On Tuesday, Xinjiang effectively banned residents and visitors from leaving, stopping all trains and buses from departing the region and stopping most flights. But such lockdowns could lead to more problems. Last month, residents in Yining, a city in Xinjiang, flooded social media platforms to plead for food and other provisions, including sanitary pads and medicine, during a long lockdown. Shortage of daily necessities, as well as the chaotic enforcement of attempts to curb the outbreak, had already forced local officials to admit failings.
In the southwest province of Yunnan, angry travelers took to the Chinese social media site Weibo to vent their anger over being stranded at the Xishuangbanna airport after flights were canceled on short notice. On Tuesday, the Xishuangbanna prefecture’s health authorities tightened restrictions, effectively preventing most people from leaving.
Some videos shared online showed what appeared to be guards or police officers clad in white hazmat suits carrying guns and riot shields at the airport. The weapons set off confrontations, leading to exasperated tourists shouting: “Who are you pointing the guns at?” The New York Times has not been able to independently verify the videos, which have mostly been censored on Chinese social media but continued to circulate widely on Twitter. Multiple calls to the airport rang unanswered on Friday.
On Weibo, commenters who said they were in areas under lockdown in Yunnan complained about not knowing when they could leave. Many wrote that they were worried about getting basic necessities, with most supermarkets closed. Some stranded travelers formed self-help groups to exchange information.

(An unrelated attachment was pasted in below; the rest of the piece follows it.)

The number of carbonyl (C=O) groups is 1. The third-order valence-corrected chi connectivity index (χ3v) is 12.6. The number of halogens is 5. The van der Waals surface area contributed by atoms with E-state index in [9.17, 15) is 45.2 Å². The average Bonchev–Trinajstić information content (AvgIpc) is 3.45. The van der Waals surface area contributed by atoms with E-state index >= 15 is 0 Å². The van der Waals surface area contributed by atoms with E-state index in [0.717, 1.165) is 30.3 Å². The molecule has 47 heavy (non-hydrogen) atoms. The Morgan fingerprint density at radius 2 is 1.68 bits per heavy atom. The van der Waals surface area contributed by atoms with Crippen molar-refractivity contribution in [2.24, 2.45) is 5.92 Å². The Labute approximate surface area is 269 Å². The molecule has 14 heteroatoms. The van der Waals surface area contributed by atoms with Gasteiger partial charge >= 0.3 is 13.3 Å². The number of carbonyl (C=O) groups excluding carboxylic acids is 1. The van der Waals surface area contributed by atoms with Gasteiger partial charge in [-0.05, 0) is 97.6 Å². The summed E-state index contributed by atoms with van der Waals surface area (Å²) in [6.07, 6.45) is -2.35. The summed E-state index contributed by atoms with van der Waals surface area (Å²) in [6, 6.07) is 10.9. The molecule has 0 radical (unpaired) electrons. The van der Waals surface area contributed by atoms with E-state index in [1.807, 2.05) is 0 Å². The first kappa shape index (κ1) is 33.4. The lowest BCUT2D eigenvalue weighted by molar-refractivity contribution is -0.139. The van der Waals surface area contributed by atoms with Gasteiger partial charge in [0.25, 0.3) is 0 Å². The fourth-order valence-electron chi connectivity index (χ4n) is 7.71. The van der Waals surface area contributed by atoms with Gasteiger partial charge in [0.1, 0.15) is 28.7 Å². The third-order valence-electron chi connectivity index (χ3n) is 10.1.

In Inner Mongolia, Covid cases surged to nearly 700 on Friday — the highest number among Chinese provinces — from just a handful a week ago.
At a meeting chaired by Sun Shaocheng, the top party official of Inner Mongolia, officials were instructed to stop infections by “killing chickens with a knife for slaughtering cows,” a play on a Chinese idiom, to indicate that overkill was desired. “Act faster, prevent spread and spillover, especially to Beijing,” an official readout said. Since then, several cities and counties in the region have been placed under lockdown.
Overkill is increasingly the norm. In the tropical island province of Hainan, often dubbed the Hawaii of China, the authorities ordered mass testing after just two cases were detected on Monday. The province has only recently emerged from a lockdown in August of the popular tourist city of Sanya, which trapped tens of thousands of travelers.
Public anger over the lockdowns has at times soared to unusual levels, including last month after a bus transferring people to quarantine crashed, killing 27 people in the southern city of Guiyang. On social media, debates raged over whether the Covid measures have caused more damage and disruption than the virus itself.
Officials have struggled to fund and staff the efforts to stop the virus. In many poorer areas, local government finances have become strained, particularly as they have sought to enforce mass testing, often on millions of people every few days.
“It’s simply that quite a few localities have been so exhausted,” said Dali Yang, a professor of political science at the University of Chicago. “One of the big challenges is that all those people have been on the front line for such a long time, the incentives are beginning to diminish in certain localities, some of the local authorities are running out of money.”